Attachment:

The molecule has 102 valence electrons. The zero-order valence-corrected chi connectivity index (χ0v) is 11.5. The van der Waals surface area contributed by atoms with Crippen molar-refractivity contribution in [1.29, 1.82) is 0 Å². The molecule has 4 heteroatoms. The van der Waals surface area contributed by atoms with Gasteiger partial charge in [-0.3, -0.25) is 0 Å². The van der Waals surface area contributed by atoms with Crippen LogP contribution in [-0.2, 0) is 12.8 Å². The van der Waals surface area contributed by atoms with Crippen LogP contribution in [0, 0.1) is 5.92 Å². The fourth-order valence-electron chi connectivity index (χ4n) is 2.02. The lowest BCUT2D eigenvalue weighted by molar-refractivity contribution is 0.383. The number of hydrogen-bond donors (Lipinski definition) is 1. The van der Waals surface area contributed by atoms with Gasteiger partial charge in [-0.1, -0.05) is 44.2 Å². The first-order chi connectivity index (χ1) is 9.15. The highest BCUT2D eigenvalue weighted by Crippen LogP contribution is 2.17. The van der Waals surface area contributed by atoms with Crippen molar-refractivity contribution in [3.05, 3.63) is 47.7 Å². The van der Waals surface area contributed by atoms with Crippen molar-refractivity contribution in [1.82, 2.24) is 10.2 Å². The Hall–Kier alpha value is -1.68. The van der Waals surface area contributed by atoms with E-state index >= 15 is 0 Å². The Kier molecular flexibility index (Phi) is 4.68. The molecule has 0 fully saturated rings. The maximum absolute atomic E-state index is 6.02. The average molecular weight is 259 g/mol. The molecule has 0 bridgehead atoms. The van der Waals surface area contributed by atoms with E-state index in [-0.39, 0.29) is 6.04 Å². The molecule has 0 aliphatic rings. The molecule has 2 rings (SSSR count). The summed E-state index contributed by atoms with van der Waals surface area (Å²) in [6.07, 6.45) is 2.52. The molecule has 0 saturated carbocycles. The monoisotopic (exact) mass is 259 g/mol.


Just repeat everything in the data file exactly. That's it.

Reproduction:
The molecule has 102 valence electrons. The zero-order valence-corrected chi connectivity index (χ0v) is 11.5. The van der Waals surface area contributed by atoms with Crippen molar-refractivity contribution in [1.29, 1.82) is 0 Å². The molecule has 4 heteroatoms. The van der Waals surface area contributed by atoms with Gasteiger partial charge in [-0.3, -0.25) is 0 Å². The van der Waals surface area contributed by atoms with Crippen LogP contribution in [-0.2, 0) is 12.8 Å². The van der Waals surface area contributed by atoms with Crippen LogP contribution in [0, 0.1) is 5.92 Å². The fourth-order valence-electron chi connectivity index (χ4n) is 2.02. The lowest BCUT2D eigenvalue weighted by molar-refractivity contribution is 0.383. The number of hydrogen-bond donors (Lipinski definition) is 1. The van der Waals surface area contributed by atoms with Gasteiger partial charge in [-0.1, -0.05) is 44.2 Å². The first-order chi connectivity index (χ1) is 9.15. The highest BCUT2D eigenvalue weighted by Crippen LogP contribution is 2.17. The van der Waals surface area contributed by atoms with Crippen molar-refractivity contribution in [3.05, 3.63) is 47.7 Å². The van der Waals surface area contributed by atoms with Crippen molar-refractivity contribution in [1.82, 2.24) is 10.2 Å². The Hall–Kier alpha value is -1.68. The van der Waals surface area contributed by atoms with E-state index >= 15 is 0 Å². The Kier molecular flexibility index (Phi) is 4.68. The molecule has 0 fully saturated rings. The maximum absolute atomic E-state index is 6.02. The average molecular weight is 259 g/mol. The molecule has 0 bridgehead atoms. The van der Waals surface area contributed by atoms with E-state index in [-0.39, 0.29) is 6.04 Å². The molecule has 0 aliphatic rings. The molecule has 2 rings (SSSR count). The summed E-state index contributed by atoms with van der Waals surface area (Å²) in [6.07, 6.45) is 2.52. The molecule has 0 saturated carbocycles. The monoisotopic (exact) mass is 259 g/mol.